Donation of Stock/Appreciated Assets:  Many charitable organizations (like TIBI) accept donations that are not cash.  The benefit of donating stock is that you don’t have to pay the taxes on the appreciated value AND you get the full market value (if held at least one year) of your donation as a deduction.  Let’s assume you bought XZX for $10,000 and its now worth $25,000.  If you donate XZX to TIBI you will get a $25,000 contribution deduction on your taxes and won’t have to pay tax on the $15,000 it appreciated.  If you had sold it and given cash you would have a $15,000 taxable gain to report.  Either way, the charity gets $25,000 — but your tax situation can be very different depending on how you choose to contribute.  Some contributors repurchase the donated stock and also gain by resetting their cost basis.  The deduction limit is 60% of your AGI. (Adjusted Gross Income)

Donation Bunching: Bunching is a way to take advantage of the IRS standard deduction.  Depending on your situation you could benefit with this method by giving multiple years’ worth of charity in one year and then not giving in the following year(s).  In the giving year you maximize the itemized deduction by greatly increasing your charitable donations. In the following year you take the standard deduction with little to no donations.  Maximizing this strategy would need to include all charities (church, TIBI, Make-A-Wish, etc.).  Not everybody is in a position to make such a large contribution.  Some don’t like the idea of giving a large amount and then not giving for the following year (to church for example).  But it’s easy and it works for those who typically itemize their deductions.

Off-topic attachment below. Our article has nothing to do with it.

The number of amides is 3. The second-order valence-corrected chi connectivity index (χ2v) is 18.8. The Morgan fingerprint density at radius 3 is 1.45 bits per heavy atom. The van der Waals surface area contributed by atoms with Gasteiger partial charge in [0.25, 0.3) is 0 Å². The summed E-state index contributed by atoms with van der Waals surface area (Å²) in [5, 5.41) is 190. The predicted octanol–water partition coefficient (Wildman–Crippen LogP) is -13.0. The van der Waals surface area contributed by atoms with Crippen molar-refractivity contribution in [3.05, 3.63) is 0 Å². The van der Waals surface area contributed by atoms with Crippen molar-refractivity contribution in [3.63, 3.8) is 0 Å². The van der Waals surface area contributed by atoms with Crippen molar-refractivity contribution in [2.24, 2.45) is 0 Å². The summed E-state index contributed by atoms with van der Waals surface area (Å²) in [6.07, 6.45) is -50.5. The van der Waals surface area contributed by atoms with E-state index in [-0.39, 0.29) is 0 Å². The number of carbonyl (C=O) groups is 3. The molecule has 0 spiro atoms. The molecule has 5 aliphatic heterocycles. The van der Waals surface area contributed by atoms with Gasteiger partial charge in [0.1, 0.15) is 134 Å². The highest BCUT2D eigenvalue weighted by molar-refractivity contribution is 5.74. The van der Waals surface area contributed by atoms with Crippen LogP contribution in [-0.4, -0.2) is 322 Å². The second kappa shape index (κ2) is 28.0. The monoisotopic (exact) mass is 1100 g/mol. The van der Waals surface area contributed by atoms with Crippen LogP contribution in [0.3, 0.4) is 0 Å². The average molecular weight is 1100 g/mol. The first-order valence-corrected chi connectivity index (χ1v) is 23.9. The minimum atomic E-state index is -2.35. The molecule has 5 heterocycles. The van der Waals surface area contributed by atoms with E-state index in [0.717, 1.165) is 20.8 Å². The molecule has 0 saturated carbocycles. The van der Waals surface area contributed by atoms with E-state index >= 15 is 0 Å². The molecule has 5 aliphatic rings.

Donor Advised Fund (DAF): The DAF is a great tool to take advantage of both bunching and the donation of appreciated assets.  Like everything else, it has its rules and you need to be aware of them as follows:

  • You can only deduct certain contributions to a DAF up to 30% of your AGI.
  • Donated securities need to have been held for at least one year to take advantage of their full market value.
  • Donations to the DAF are irrevocable–once deposited in the DAF, they are considered donated to charity and can only be distributed to IRS-qualified charities.

The DAF advantage is that you can give to a charity by making a “grant” to them and you can do so whenever you like and as often as you like.  You can also set up a recurring grant which pays every month.  It’s easy to use and the grant will go to your charity in the form of a check.  (It’s works similarly to an on-line bill pay.)  There is no time limit on when you must grant your DAF account and it could sit idle (invested) for years.  When you die, the remaining assets will either be reassigned to a grantor of your choice (who will control future grants) or it may be distributed to the named 501(c)(3) beneficiaries you selected.  You set up the successor or beneficiary when you create the account.

The DAF triple benefit: